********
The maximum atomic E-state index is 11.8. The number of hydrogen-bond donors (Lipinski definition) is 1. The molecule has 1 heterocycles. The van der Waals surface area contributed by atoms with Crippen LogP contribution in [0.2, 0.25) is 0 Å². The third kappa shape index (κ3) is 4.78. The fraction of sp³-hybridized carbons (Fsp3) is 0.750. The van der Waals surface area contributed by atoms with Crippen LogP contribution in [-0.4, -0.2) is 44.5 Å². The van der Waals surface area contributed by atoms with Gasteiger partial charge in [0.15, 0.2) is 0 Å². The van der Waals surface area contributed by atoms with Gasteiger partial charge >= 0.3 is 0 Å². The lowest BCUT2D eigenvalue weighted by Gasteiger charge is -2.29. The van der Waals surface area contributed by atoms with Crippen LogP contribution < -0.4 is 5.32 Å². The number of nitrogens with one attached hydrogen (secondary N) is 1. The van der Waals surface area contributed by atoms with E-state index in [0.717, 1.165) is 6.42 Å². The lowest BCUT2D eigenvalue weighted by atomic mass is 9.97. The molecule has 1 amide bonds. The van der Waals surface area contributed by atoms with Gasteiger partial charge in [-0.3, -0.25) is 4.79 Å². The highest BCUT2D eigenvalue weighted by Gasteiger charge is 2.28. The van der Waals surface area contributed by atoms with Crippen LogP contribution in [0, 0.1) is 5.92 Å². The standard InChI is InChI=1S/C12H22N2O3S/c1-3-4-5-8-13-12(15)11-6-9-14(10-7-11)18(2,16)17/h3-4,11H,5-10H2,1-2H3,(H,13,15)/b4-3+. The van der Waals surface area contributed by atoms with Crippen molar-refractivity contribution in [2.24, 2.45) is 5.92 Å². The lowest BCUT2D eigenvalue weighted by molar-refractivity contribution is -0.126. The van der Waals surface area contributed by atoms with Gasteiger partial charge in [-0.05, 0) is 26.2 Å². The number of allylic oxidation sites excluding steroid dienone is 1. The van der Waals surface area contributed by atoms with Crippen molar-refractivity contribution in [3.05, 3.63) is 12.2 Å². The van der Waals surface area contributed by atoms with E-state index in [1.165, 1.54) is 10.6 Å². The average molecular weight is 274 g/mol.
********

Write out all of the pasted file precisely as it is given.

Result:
The maximum atomic E-state index is 11.8. The number of hydrogen-bond donors (Lipinski definition) is 1. The molecule has 1 heterocycles. The van der Waals surface area contributed by atoms with Crippen LogP contribution in [0.2, 0.25) is 0 Å². The third kappa shape index (κ3) is 4.78. The fraction of sp³-hybridized carbons (Fsp3) is 0.750. The van der Waals surface area contributed by atoms with Crippen LogP contribution in [-0.4, -0.2) is 44.5 Å². The van der Waals surface area contributed by atoms with Gasteiger partial charge in [0.15, 0.2) is 0 Å². The van der Waals surface area contributed by atoms with Gasteiger partial charge >= 0.3 is 0 Å². The lowest BCUT2D eigenvalue weighted by Gasteiger charge is -2.29. The van der Waals surface area contributed by atoms with Crippen LogP contribution < -0.4 is 5.32 Å². The number of nitrogens with one attached hydrogen (secondary N) is 1. The van der Waals surface area contributed by atoms with E-state index in [0.717, 1.165) is 6.42 Å². The lowest BCUT2D eigenvalue weighted by atomic mass is 9.97. The molecule has 1 amide bonds. The van der Waals surface area contributed by atoms with Gasteiger partial charge in [-0.3, -0.25) is 4.79 Å². The highest BCUT2D eigenvalue weighted by Gasteiger charge is 2.28. The van der Waals surface area contributed by atoms with Crippen LogP contribution in [0, 0.1) is 5.92 Å². The standard InChI is InChI=1S/C12H22N2O3S/c1-3-4-5-8-13-12(15)11-6-9-14(10-7-11)18(2,16)17/h3-4,11H,5-10H2,1-2H3,(H,13,15)/b4-3+. The van der Waals surface area contributed by atoms with Crippen molar-refractivity contribution in [2.24, 2.45) is 5.92 Å². The lowest BCUT2D eigenvalue weighted by molar-refractivity contribution is -0.126. The van der Waals surface area contributed by atoms with Gasteiger partial charge in [-0.05, 0) is 26.2 Å². The number of allylic oxidation sites excluding steroid dienone is 1. The van der Waals surface area contributed by atoms with Crippen molar-refractivity contribution in [3.05, 3.63) is 12.2 Å². The van der Waals surface area contributed by atoms with E-state index in [1.165, 1.54) is 10.6 Å². The average molecular weight is 274 g/mol.